The city is filled with monuments and with a gothic cathedral that acts as its crown jewel. In fact, the cathedral of Burgos became a UNESCO World Patrimony site in 1984. Overall, Burgos gives a medieval sensation, completed with its inviting tapas bars.

Distance: 75 Km

Day 6.- Burgos - Fromista65 Km

Today we enter the unpopulated plateau where you only be accompanied by your own shadow and strength, discovering landscapes and almost medieval towns that award the Camino the legend that has been embedded in it since its beginning.

This day, without tree coverage from the elements - be it the summer sun, the penetrating winter cold or the uncomfortable wind -sticks in your mind, along with passing under the arches of San Antón, the visit to the Castrojeriz and the later climb to the Teso de Mostelares. From this hill the brutal "Tierra de Campos" opens up to the pilgrim, a region proud of its grain, pigeon flocks and valuable art.

NOTE: The stages of days 8 and 9 can be divided in 3 if the distance appears too long to you.

Distance: 65 Km

Day 7.- Fromista - Sahagun59 Km

In this stage the plainness and monotony of a walk takes over the walker passing through the core of the countryside. In the final leg you will find Santa María la Blanca church- a stronghold attributed to the Templars.

Today you can visit "Monesterio de San Zoilo" that is found on the outskirts of Carrión de los Condes (if you reserve your trip enough in advance it is possible to stay the night at the monastery).

The route continues through unending fields until you reach Sahagún, an important pilgrimage place with places of interest like monasteries, churches and a fantastic Roman bridge.

Distance: 59 Km

Day 8.- Sahagún - León55 Km

Grain, corn, sunflowers and numerous other crops provide color during this stage. Here you can see eagles and storks and although this stage is flat and a little boring there is lots to see. The route passes through several typical towns that probably wouldn't exist if it weren't for El Camino.

Today a tree lined path will take you to Reliegos y Mansilla. On the way you will see many cellars that appear as caves carved out of the hills. These were traditionally used to mature wine, but today these traditional cellars are far from wine manufacture, hence many of them are used for restaurants or private reunion areas where friends meet. Examples of this can be found in the small town of Reliegos.

Today you will go to León. The first few kilometres after Mansilla are pretty nice although later they pass through the industrial area of León, (for which reason some chose to take the bus).

Once you have reached Leon, when you first set eyes on the cathedral you will know that it was worth every step of the journey.

This old Roman capital is one of the main towns of the pilgrimage. In 910 León was the capital of the kingdom that later became the Spain that we know today. The medieval importance of the city is reflected in numerous monuments such as the San Marcos y San Isidoro cathedral where several old kings are buried.
The town is filled with tapas bars and inviting places from which you can admire sore-footed pilgrims walking around with the hope of reaching Santiago in this journey or the next.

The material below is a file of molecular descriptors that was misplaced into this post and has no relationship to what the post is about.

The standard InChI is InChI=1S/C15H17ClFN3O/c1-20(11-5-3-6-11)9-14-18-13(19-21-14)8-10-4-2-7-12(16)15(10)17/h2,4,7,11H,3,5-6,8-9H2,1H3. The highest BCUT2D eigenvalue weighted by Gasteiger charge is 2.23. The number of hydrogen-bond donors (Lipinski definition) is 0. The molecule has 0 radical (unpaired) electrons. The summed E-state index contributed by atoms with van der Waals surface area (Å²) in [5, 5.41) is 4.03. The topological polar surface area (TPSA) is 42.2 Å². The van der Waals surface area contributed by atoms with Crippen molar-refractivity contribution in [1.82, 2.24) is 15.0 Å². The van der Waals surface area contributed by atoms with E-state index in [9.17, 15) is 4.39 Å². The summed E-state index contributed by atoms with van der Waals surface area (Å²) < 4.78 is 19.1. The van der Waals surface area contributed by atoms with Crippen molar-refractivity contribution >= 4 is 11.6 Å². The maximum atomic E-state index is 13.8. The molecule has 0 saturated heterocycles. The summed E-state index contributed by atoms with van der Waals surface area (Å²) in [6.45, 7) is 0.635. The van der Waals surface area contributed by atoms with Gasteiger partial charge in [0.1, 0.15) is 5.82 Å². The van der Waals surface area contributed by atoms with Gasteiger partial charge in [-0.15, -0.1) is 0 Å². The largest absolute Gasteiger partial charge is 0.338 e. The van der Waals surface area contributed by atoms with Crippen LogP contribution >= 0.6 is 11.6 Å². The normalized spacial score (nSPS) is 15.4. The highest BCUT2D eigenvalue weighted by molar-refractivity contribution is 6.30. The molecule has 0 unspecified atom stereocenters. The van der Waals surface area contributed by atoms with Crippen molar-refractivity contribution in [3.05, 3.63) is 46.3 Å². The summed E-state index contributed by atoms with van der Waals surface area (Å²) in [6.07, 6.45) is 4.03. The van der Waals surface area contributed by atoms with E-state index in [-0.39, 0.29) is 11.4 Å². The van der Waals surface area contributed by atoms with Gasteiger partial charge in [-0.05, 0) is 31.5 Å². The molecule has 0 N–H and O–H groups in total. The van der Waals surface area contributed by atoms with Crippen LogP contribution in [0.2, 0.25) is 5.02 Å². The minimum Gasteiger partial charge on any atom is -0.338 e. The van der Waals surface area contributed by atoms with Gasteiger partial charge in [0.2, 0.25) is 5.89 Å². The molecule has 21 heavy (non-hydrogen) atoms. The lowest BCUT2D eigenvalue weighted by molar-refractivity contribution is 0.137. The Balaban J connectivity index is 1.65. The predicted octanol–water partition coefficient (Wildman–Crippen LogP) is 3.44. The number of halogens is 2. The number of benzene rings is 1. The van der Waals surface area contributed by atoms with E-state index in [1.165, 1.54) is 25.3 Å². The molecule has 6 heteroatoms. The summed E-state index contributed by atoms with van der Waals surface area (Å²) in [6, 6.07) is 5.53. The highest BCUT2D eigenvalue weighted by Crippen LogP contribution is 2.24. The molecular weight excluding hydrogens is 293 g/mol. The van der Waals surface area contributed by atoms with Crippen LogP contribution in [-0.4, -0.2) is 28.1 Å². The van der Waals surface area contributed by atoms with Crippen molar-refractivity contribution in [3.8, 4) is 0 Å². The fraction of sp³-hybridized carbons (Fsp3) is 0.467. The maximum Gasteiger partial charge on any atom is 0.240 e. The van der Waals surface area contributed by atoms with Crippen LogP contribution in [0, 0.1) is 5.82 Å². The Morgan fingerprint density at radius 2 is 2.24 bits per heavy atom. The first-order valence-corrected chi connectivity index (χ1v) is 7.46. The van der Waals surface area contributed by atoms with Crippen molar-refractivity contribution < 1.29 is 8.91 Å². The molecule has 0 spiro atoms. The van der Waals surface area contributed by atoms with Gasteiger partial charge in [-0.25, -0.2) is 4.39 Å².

Distance: 55 Km

Day 9.- León - Astorga50 Km

The Camino leaves Leon through the beautiful Roman bridge, next to the Hostal de San Marcos, now a National Parador. The first 8km are through the industrial zone of Leon. When this segment ends, however, the stage before you is relatively flat and becomes more beautiful with each step. There is also a much more attractive alternative path to this route that you can read about in the guidebook you will receive before your departure.

The main treat along today's stage is the Roman Bridge of Órbigo Hospital. Enjoy.
When you approach Astorga you will see the mountains in the backdrop that you will be crossing over the next few days.

Astorga is a very beautiful town with many memorable monuments such as the Episcopal Palace made by the great Catalan architect Antonio Gaudí. Do not forget to try the Maragato cuisine as well as Astorga's famous pastries, merles and hojaldres. In the guidebook we give you some examples of restaurants you can visit to taste this characteristic cooking.

Distance: 50 Km

Day 10.- Astorga - Molinaseca46 Km

This day has a mountainous flavor. You'll pass by the famous iron cross (Cruz de Ferro) where pilgrims traditionally leave stones from their home towns at the base of the cross. Along the way to Molinaseca, the wondrous natural scenery is marked by a few villages. Molinaseca is crammed with charming restaurants frequented by pilgrims, and also many locals, enjoying the city’s streets and cozy cafés.

Distance: 46 Km

Day 11.- Molinaseca - Vega de Valcarce51 Km

Start the day passing through Ponferrada which has a famous castle in the town center, Castillo de los Templarios, a 12th century Templar castle. Ponferrada is a large Camino-city with a population of over 60.000 - known for its large iron and coal reserves. Later you’ll pass through Cacabelos, a once important medieval pilgrim stop, today home for a large number of wine-bodegas. Then it’s on to Villafranca del Bierzo, often known as the “other” or “little” Santiago. We’ll pass by the 12th century Romanesque Church of Santiago and its north entrance Door of Forgiveness. Villafranca del Bierzo is a pleasant village in the middle of Bierzo, which has gradually established itself as one of Spain’s thriving wine regions. Villafranca del Bierzo is on of the most pleasant towns on the Camino.

Distance: 51 Km

Day 12.- Vega de Valcarse - Sarria47 Km